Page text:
Whether you're stowing matches, microfilm, or small rolls of emergency cash, the Best Made Stow-Away Capsule ($32) will keep your goods safe. Made from brass, this hand made canister is four inches long, three-quarters of an inch wide, and features a self-tensioning lanyard, a press-fit stopper that's water-tight to 200 psi, and a liquid-dampened compass that will ensure you'll be able to find your way, even if everything else has been flooded/burned/bombed to hell.
Whether you have a favorite campsite that doesn't offer much flat ground or are simply worried about what floor-dwelling creatures might crawl into your makeshift abode, the Tentsile ($TBA) is here to help. Made by hand using multiple layers of fabric and supports, this unique habitation unit is designed to be suspended in the trees, holding between 2 and 8 people — depending on the model — and offering neat features like a covered porch in the two-man, built-in windows in the midsize, and a double bed-sized central space in the largest model. As for how you'll get it up there, well, that's up to you.
If you've ever seen the finale of Epcot's fireworks show, then you have some idea of what the Third Rock Fire Pit ($1,700) is about. Although this model doesn't float, shoot roman candles, or sport a slew of LEDs on the outside, it is made from quarter-inch thick carbon steel, and features an iron oxide finish, cutouts of the world's landmasses, an interior coating of high-temperature-resistant paint, and a rain drain on the bottom. Overpriced drinks optional.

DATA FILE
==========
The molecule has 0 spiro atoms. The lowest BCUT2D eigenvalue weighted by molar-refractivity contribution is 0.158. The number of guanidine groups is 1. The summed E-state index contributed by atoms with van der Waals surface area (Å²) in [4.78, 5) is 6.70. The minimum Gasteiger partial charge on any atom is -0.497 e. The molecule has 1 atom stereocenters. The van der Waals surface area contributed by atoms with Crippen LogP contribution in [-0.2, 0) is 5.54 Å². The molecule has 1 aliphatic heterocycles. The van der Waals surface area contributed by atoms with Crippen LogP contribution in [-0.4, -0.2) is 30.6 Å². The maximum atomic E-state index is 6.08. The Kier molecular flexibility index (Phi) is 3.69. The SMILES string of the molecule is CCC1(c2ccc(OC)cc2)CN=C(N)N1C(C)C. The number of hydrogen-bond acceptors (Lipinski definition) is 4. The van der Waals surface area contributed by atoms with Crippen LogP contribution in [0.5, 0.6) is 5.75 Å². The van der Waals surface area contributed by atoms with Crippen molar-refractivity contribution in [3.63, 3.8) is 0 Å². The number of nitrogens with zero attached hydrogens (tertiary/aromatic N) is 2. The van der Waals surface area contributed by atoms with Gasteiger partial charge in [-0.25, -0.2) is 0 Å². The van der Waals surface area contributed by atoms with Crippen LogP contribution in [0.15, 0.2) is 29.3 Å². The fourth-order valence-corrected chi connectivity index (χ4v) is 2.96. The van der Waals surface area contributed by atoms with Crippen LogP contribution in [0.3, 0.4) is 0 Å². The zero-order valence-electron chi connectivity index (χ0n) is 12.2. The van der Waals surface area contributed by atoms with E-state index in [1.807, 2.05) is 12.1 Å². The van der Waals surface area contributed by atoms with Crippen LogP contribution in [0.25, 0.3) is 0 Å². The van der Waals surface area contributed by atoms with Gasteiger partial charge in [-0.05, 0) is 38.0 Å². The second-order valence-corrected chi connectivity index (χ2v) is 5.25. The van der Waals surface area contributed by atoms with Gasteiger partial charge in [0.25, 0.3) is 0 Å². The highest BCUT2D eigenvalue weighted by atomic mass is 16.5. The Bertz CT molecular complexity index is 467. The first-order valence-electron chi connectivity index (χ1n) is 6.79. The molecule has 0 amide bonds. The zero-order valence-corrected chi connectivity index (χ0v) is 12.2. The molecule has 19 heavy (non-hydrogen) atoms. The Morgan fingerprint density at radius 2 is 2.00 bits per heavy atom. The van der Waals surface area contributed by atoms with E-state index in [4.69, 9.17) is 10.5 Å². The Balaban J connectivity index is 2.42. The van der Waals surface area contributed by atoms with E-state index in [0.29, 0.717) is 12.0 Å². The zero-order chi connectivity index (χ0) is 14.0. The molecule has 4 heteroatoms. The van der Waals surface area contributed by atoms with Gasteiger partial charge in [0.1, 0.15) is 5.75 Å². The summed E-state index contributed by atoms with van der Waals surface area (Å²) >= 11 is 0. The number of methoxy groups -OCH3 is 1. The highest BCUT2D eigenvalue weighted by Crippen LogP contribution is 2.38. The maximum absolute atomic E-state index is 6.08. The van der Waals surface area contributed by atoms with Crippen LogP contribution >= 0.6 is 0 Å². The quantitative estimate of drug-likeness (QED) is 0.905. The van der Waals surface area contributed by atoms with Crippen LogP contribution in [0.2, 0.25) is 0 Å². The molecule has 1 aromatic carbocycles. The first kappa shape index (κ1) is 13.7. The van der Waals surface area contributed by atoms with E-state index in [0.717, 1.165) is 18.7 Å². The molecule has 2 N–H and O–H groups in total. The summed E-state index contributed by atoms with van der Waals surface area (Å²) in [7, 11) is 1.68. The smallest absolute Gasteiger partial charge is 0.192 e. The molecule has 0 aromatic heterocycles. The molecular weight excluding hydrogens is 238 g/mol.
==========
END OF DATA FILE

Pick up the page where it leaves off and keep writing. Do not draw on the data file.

Instead of spending big bucks on battery packs for your phone that will be useless as soon as you upgrade your handset, why not spring for something that can power damn near anything. The Solar Joos Orange ($150), which charges about 3.5 times faster than other portable solar chargers, features high-efficiency solar cells that are set into a durable, injection-molded polycarbonate case that's waterproof, sandproof, and generally rugged. It sports a 5400mAh lithium-ion polymer battery and a USB port for charging or powering everything from an iPad to a low-wattage fan. In addition, you can hook it to your computer to see reports on your power consumption and generation. It's like your own portable power plant, minus the overweight, donut-eating workers. [via]
There are plenty of different ways to cook your food when you're out in the wild, but if all you want/need is hot water, the Backcountry Boiler ($100) is a perfect tool for the job. Based on the chimney kettles made popular by Irish fisherman and WWII soldiers, it's a lightweight tool that will run on virtually anything that's flammable, boiling up to 16 ounces of water in roughly 5 minutes and warming up to 20 even quicker than that, serving as a canteen when not in use. Perfect for campers, hikers, or incredibly lazy preppers.